Kander Uses Twitter to Build a Storytelling Army

Kander Uses Twitter to Build a Storytelling Army

The ACA is quickly becoming the policy on everyone’s mind in the first 100 days of the Trump administration. Democrats are committed to saving it, and (most) Republicans are vying to repeal it. What happens next could define Trump’s presidency, and the future of many law makers. Most importantly though, are the people that will be affected by changes to this legislation. It’s hard to make sense of the impact that changes to the ACA might have on people when all we keep hearing is large figures like 20 or 30 million people affected. The number is obviously large, but if you are in favor of keeping the ACA, how do you make that big number more sticky? How do you make people that perhaps don’t understand the intricacies of the ACA fully understand the impact of repealing the law? While some in congress wrote white papers, or appeared on Meet The Press to deliver their stock talking points…Jason Kander did something a little different.

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Jason Kander, former Secretary of State of Missouri and emerging leader in the democratic party, ‘quote retweeted’ a post from Politics Nation to amplify the fact that 30 million people could lose coverage if the ACA were repealed. This sparked some of his followers to respond to him with how the repeal of ACA would affect them. Kander began retweeting these responses (see his tweet and the first responses above).

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People noticed he was retweeting and so they started replying with their story too. About an hour later, he wrote to everyone that he was about to have dinner with his family but encouraged them to keep sending responses (see image above). That night he received hundreds of responses. Each response was a short (less than 140 characters), meaningful and authentic story. They were taking that 30 million number and connecting it to actual stories.

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How Kander Built a Storytelling Army

Kander did a few things that made this possible. You can’t simply sit back and hope for something like this to happen, you have to do a few things to create the environment for this to be possible. Here are the lessons we can learn from Kander’s army of storytellers.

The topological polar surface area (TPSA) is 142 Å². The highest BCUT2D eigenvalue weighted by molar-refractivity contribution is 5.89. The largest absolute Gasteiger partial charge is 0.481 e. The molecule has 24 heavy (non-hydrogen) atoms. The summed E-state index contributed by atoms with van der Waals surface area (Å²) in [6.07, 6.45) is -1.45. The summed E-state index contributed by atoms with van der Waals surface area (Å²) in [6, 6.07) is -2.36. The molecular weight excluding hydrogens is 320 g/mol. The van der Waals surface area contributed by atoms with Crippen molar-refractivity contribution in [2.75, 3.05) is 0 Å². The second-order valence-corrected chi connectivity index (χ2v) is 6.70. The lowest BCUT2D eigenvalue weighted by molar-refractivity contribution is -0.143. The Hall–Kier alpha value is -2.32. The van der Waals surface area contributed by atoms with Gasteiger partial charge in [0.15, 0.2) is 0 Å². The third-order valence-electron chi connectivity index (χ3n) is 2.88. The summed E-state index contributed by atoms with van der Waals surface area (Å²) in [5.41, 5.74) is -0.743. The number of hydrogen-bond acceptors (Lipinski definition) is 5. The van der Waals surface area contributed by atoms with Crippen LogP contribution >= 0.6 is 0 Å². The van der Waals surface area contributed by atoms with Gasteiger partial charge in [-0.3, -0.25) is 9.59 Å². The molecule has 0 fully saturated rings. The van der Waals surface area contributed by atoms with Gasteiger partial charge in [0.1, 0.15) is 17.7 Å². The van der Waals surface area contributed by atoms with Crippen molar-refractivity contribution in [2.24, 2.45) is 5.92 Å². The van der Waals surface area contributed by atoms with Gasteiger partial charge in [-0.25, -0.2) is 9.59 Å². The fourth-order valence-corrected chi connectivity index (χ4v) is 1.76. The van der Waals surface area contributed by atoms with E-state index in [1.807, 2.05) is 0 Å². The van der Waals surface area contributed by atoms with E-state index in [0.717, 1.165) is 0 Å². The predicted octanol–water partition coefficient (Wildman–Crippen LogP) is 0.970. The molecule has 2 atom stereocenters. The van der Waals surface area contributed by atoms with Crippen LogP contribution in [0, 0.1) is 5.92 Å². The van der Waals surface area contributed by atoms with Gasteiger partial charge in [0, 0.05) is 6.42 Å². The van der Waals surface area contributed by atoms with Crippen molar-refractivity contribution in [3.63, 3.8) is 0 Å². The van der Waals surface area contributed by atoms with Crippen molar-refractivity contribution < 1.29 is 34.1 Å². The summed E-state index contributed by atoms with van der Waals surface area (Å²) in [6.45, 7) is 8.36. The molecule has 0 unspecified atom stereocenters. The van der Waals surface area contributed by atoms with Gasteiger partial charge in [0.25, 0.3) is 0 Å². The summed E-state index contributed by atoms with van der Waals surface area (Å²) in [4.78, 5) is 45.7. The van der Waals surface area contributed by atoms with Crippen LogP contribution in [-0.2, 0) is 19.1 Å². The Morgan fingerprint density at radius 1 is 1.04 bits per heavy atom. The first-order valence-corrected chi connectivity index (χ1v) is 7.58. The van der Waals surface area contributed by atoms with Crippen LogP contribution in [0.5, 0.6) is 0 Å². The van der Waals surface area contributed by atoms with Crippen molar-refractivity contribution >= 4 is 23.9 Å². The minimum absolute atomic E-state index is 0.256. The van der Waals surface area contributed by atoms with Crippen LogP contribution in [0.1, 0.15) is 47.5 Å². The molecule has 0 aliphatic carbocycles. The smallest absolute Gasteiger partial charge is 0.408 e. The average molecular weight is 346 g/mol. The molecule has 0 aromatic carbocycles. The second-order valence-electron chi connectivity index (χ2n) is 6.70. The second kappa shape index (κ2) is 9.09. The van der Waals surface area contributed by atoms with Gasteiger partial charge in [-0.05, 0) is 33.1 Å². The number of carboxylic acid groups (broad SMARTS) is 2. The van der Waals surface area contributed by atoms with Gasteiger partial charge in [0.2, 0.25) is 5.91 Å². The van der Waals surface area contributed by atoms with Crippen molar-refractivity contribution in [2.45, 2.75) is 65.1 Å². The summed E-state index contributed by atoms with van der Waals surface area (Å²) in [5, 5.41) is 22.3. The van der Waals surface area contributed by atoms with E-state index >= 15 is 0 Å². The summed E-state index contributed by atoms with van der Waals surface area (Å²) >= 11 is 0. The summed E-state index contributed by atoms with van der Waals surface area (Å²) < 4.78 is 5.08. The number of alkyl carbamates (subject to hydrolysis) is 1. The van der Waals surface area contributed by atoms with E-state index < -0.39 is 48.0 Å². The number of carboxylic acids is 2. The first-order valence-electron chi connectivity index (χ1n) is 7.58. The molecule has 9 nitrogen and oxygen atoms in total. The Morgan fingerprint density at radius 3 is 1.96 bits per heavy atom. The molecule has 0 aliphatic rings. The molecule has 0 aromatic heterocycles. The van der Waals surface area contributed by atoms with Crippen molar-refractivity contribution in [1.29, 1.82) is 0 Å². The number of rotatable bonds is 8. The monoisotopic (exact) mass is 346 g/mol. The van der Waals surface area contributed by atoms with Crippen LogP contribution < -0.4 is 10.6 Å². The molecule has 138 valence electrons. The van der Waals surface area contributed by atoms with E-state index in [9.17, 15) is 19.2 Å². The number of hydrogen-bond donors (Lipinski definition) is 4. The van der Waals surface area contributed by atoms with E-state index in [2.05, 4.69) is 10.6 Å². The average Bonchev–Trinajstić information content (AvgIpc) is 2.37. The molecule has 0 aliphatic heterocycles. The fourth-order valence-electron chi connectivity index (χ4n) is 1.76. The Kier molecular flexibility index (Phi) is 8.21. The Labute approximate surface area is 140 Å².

• Engage with your followers. Kander had a track record of replying or retweeting his followers. He may not be at a “Cory Booker Level” of engagement, but he does it more than most politicians. Many politicians, and leaders, look at social media as a one sided thing. They use it like a digital bulletin board where they can post their thoughts and promote their initiatives, but they don’t engage. When you engage, you create an environment where things like this can happen. People feel welcomed to reply to you, and so they do.
  • Act quick & in the moment. Kander retweeted those first few responses within minutes of receiving them. Then, when he was on a roll he just kept at it. This shows authenticity, like you actually are the one tweeting not some staff member or tweet scheduler like Buffer. When his followers saw that he was paying attention and acting in the moment, they wanted to be a part of it so more and more replied. Even his note about dinner is important. It shows, “hey, I am loving this! I gotta do something else, but I will be back so keep going.” That is critical to getting the number of replies he received.
  • Amplify your audience. The best thing Kander did was get out of the way. He let his followers tell the story. If you want to get constituents to buy into a policy or law you’re hoping to pass, you can’t be the only mouth piece for it. Leverage your followers and let them help you tell the story.

It remains to be seen at this point what will happen to the ACA. But, I can tell you that the path for democrats is not paved in white papers and talking points. Storytelling will be critical, and digital platforms instantly connect you with millions of stories.

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